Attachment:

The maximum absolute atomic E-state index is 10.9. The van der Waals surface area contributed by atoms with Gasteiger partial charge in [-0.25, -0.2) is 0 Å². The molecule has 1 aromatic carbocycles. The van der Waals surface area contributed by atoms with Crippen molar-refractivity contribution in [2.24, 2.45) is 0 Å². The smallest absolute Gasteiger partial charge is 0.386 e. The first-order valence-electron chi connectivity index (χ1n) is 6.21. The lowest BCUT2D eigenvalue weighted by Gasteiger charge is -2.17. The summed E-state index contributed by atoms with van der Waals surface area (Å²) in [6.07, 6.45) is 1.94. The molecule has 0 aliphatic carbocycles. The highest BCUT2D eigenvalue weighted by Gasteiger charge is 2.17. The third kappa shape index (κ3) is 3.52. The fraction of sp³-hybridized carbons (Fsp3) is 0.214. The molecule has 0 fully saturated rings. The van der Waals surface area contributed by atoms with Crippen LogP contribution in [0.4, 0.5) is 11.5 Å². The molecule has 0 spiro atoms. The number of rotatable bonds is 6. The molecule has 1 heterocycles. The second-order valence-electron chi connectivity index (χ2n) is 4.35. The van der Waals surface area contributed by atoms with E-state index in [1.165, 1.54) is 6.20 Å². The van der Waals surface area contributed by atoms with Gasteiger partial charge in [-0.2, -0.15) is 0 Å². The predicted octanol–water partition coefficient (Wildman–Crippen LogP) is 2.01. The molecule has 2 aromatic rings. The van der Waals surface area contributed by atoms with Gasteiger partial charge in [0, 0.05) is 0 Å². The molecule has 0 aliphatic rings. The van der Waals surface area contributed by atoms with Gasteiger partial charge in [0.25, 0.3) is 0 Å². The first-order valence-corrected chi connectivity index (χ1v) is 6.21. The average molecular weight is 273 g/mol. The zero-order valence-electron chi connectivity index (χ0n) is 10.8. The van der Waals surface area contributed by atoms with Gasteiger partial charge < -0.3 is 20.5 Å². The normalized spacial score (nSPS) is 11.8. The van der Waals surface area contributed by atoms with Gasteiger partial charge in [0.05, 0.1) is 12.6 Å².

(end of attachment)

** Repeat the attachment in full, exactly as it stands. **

The maximum absolute atomic E-state index is 10.9. The van der Waals surface area contributed by atoms with Gasteiger partial charge in [-0.25, -0.2) is 0 Å². The molecule has 1 aromatic carbocycles. The van der Waals surface area contributed by atoms with Crippen molar-refractivity contribution in [2.24, 2.45) is 0 Å². The smallest absolute Gasteiger partial charge is 0.386 e. The first-order valence-electron chi connectivity index (χ1n) is 6.21. The lowest BCUT2D eigenvalue weighted by Gasteiger charge is -2.17. The summed E-state index contributed by atoms with van der Waals surface area (Å²) in [6.07, 6.45) is 1.94. The molecule has 0 aliphatic carbocycles. The highest BCUT2D eigenvalue weighted by Gasteiger charge is 2.17. The third kappa shape index (κ3) is 3.52. The fraction of sp³-hybridized carbons (Fsp3) is 0.214. The molecule has 0 fully saturated rings. The van der Waals surface area contributed by atoms with Crippen LogP contribution in [0.4, 0.5) is 11.5 Å². The molecule has 0 spiro atoms. The number of rotatable bonds is 6. The molecule has 1 heterocycles. The second-order valence-electron chi connectivity index (χ2n) is 4.35. The van der Waals surface area contributed by atoms with E-state index in [1.165, 1.54) is 6.20 Å². The van der Waals surface area contributed by atoms with Gasteiger partial charge in [-0.2, -0.15) is 0 Å². The predicted octanol–water partition coefficient (Wildman–Crippen LogP) is 2.01. The molecule has 2 aromatic rings. The van der Waals surface area contributed by atoms with Gasteiger partial charge in [0, 0.05) is 0 Å². The molecule has 0 aliphatic rings. The van der Waals surface area contributed by atoms with Gasteiger partial charge in [0.25, 0.3) is 0 Å². The first-order valence-corrected chi connectivity index (χ1v) is 6.21. The average molecular weight is 273 g/mol. The zero-order valence-electron chi connectivity index (χ0n) is 10.8. The van der Waals surface area contributed by atoms with Gasteiger partial charge < -0.3 is 20.5 Å². The normalized spacial score (nSPS) is 11.8. The van der Waals surface area contributed by atoms with Gasteiger partial charge in [0.05, 0.1) is 12.6 Å².